Neighborhood Partnership Program
Parks are important. They are where people of all backgrounds can talk, exercise, learn, or relax. They are all over Houston and right in our backyard. Let’s get closer to the green spaces we love. Let’s share our ideas for what can improve and act on them together. With the launch of Bayou Greenways 2020, millions of Houstonians will be able to create the parks and trails they want to see. Let’s get started.

Houston Parks Board is inviting you to join the Neighborhood Partnership Program, where you can rally with others to transform a park near you. When you volunteer, you’ll have access to the technical and strategic support you’ll need to get things moving: through your community group, Houston Parks Board, and the Houston Parks and Recreation Department (HPARD).


Jaycee Park

1300 Seamist Dr, Houston, TX 77008

Through the guidance of Houston Parks Board and with support from major funding partners and numerous community members, the Friends of Jaycee Park successfully led the complete renovation of Jaycee Park in 2012. The park now includes  a 1/3-mile walking trail, new basketball court, renovated tennis courts, a new playground, an H-E-B Water Playground, reforestation, picnic tables, benches, and more.


Karl Young Park

800 Stella Link Rd, Houston, TX 77025

The improvement to Karl Young Park is a model example of the Neighborhood Park Program. Neighborhood leaders raised more than $500,000, secured strong neighborhood involvement, and oversaw the design and construction for improvements to the park between 2000-2005. The 5.5-acre park now includes two age-appropriate playgrounds with shade structures, a shade pergola, a refurbished gazebo, a new tennis court, new walking trails, picnic tables and grills, benches, drainage improvements, decorative fencing, and landscaping.


Nellie Keyes Park

801 Lester St, Houston, TX 77007

Houston Parks Board partnered with the Association of Washington Avenue Neighbors (AWAN) to add amenities like a playground, landscaping, benches, and lighting to Nellie Keyes Park in 2006, and to make drainage improvements and reforestation and other beautification efforts in 2013. Enhancements to the half-acre park were funded by neighborhood residents as well as private foundations, and made possible through partnerships with Urban Harvest and Trees for Houston.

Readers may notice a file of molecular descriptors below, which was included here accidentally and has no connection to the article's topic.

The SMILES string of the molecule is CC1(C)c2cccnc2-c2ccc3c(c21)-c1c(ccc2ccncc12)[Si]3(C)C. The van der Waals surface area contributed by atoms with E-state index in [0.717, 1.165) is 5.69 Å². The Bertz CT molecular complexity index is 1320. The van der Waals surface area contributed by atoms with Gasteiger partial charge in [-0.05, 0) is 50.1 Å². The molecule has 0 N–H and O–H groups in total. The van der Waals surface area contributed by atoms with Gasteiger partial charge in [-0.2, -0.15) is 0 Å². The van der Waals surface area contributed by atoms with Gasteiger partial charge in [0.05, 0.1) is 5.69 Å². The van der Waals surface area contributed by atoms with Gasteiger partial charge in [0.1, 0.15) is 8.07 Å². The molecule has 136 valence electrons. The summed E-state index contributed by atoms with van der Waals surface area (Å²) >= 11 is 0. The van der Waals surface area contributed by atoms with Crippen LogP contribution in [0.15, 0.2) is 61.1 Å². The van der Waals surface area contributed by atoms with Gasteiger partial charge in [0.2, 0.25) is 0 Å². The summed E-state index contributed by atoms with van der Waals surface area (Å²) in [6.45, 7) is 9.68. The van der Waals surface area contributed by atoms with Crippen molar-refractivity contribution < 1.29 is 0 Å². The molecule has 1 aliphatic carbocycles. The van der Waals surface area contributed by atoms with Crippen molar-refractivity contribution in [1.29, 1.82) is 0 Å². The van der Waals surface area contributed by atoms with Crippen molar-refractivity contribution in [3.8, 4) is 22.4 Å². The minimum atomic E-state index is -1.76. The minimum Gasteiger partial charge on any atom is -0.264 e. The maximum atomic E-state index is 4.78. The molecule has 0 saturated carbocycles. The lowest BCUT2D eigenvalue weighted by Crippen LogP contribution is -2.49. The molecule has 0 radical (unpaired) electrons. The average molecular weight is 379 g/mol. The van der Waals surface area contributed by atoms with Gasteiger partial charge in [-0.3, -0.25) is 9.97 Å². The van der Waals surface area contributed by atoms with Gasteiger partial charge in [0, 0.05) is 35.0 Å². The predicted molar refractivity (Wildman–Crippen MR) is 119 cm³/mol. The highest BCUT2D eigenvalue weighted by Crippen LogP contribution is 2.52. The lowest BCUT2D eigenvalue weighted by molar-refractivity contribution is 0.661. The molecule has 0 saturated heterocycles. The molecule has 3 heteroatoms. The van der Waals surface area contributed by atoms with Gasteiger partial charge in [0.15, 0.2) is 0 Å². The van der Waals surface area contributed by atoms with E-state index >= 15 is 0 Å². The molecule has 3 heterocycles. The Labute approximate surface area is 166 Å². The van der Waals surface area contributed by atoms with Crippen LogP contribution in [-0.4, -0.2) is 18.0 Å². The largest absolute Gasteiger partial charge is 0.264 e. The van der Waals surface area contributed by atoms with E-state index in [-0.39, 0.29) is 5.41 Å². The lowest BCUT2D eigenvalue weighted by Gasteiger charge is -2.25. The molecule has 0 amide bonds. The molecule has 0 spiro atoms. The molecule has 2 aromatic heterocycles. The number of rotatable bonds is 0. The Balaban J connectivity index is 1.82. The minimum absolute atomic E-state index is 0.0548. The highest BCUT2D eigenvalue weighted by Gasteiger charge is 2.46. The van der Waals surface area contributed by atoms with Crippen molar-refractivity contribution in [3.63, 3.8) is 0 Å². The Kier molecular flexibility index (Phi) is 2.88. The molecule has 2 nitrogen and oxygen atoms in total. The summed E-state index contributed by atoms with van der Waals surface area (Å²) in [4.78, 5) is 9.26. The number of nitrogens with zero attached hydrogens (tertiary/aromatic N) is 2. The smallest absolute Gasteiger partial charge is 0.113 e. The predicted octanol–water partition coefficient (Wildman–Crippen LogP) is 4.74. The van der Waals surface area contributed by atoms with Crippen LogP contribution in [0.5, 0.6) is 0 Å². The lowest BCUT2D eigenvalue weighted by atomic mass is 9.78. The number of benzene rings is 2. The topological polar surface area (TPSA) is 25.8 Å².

Tanglewood Park

5801 Woodway Dr, Houston, TX 77057

In 2005 and 2006, with the support of foundations, individuals, businesses, and community members, more than $350,000 of improvements—including a walking trail, playground, toddler equipment, ride-on spring toys, and swings—were made to Tanglewood Park. After the devastating loss of many trees in Tanglewood Park due to the 2011 drought, the community rallied once again to fundraise for additional improvements including two new gazebos and several new large trees, made possible with additional help from Trees for Houston.


Join Our Program

Houston Parks Board (HPB) is proud to provide technical and strategic support to groups interested in becoming stewards to Houston's park assets. The goal of the Neighborhood Partnership Program is to improve city parks and green spaces through a cooperative effort between community groups, HPB, and the Houston Parks and Recreation Department (HPARD). Selected projects must meet Neighborhood Partnership Program criteria, established by HPB and HPARD. Please note that this is not a grant making program.

PROJECTS WILL BE EVALUATED ON THE FOLLOWING CRITERIA

  1. HPARD Master Plan area of need
  2. In line with HPB planning initiatives—Bayou Greenways 2020 and Beyond the Bayous
  3. HPARD capacity to assimilate the project into park system
  4. Capacity of requester to fund or fundraise for the project
  5. HPB's capacity to manage the project

PLEASE NOTE

  1. HPARD must approve all projects before any fundraising activities take place.
  2. HPB is not a foundation or granting entity—we do not have funds available for new projects.
  3. HPB charges a fee during the initial programming phase equivalent to 10% of the cost of planning and programming, which partially covers HPB’s costs. Creating new park projects can be a complicated process. Beyond initial processing and review with HPARD, exploring project potential often requires professional service costs which the applicant will be expected to cover.
  4. After the programming phase is completed, HPB will also charge a fee not to exceed 10% of the project budget during the implementation phase, with the percentage determined by project scope and HPB’s role.

Allow up to 30 business days for HPB to substantially respond to your request.

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